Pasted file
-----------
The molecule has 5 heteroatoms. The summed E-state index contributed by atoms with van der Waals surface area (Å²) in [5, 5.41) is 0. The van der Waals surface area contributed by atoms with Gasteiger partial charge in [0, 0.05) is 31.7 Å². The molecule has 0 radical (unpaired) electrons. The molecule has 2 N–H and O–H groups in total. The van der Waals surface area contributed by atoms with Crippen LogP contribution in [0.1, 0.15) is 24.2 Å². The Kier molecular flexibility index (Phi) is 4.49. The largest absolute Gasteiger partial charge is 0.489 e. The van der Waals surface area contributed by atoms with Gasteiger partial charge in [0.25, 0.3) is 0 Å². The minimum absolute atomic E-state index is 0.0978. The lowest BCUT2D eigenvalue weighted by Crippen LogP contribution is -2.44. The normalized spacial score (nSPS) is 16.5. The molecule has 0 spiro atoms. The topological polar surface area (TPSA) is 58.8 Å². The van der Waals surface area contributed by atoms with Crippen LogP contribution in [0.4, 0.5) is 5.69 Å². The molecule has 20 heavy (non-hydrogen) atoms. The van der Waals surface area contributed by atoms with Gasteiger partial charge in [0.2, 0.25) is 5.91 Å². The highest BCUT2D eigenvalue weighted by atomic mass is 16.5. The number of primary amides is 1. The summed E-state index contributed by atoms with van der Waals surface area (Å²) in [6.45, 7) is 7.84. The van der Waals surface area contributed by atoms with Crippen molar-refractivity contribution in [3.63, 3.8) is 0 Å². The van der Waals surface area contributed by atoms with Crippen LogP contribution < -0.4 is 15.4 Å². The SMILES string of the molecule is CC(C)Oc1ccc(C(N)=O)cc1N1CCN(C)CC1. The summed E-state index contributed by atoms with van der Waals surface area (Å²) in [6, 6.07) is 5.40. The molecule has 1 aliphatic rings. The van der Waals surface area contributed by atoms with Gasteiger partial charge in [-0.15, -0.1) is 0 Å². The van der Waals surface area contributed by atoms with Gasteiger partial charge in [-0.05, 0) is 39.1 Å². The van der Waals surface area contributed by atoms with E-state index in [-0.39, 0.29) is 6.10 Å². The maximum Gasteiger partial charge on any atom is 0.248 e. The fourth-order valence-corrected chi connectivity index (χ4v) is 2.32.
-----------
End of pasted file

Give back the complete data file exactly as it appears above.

The molecule has 5 heteroatoms. The summed E-state index contributed by atoms with van der Waals surface area (Å²) in [5, 5.41) is 0. The van der Waals surface area contributed by atoms with Gasteiger partial charge in [0, 0.05) is 31.7 Å². The molecule has 0 radical (unpaired) electrons. The molecule has 2 N–H and O–H groups in total. The van der Waals surface area contributed by atoms with Crippen LogP contribution in [0.1, 0.15) is 24.2 Å². The Kier molecular flexibility index (Phi) is 4.49. The largest absolute Gasteiger partial charge is 0.489 e. The van der Waals surface area contributed by atoms with Gasteiger partial charge in [0.25, 0.3) is 0 Å². The minimum absolute atomic E-state index is 0.0978. The lowest BCUT2D eigenvalue weighted by Crippen LogP contribution is -2.44. The normalized spacial score (nSPS) is 16.5. The molecule has 0 spiro atoms. The topological polar surface area (TPSA) is 58.8 Å². The van der Waals surface area contributed by atoms with Crippen LogP contribution in [0.4, 0.5) is 5.69 Å². The molecule has 20 heavy (non-hydrogen) atoms. The van der Waals surface area contributed by atoms with Gasteiger partial charge in [0.2, 0.25) is 5.91 Å². The highest BCUT2D eigenvalue weighted by atomic mass is 16.5. The number of primary amides is 1. The summed E-state index contributed by atoms with van der Waals surface area (Å²) in [6.45, 7) is 7.84. The van der Waals surface area contributed by atoms with Crippen molar-refractivity contribution in [3.63, 3.8) is 0 Å². The van der Waals surface area contributed by atoms with Crippen LogP contribution < -0.4 is 15.4 Å². The SMILES string of the molecule is CC(C)Oc1ccc(C(N)=O)cc1N1CCN(C)CC1. The summed E-state index contributed by atoms with van der Waals surface area (Å²) in [6, 6.07) is 5.40. The molecule has 1 aliphatic rings. The van der Waals surface area contributed by atoms with Gasteiger partial charge in [-0.15, -0.1) is 0 Å². The van der Waals surface area contributed by atoms with Gasteiger partial charge in [-0.05, 0) is 39.1 Å². The van der Waals surface area contributed by atoms with E-state index in [-0.39, 0.29) is 6.10 Å². The maximum Gasteiger partial charge on any atom is 0.248 e. The fourth-order valence-corrected chi connectivity index (χ4v) is 2.32.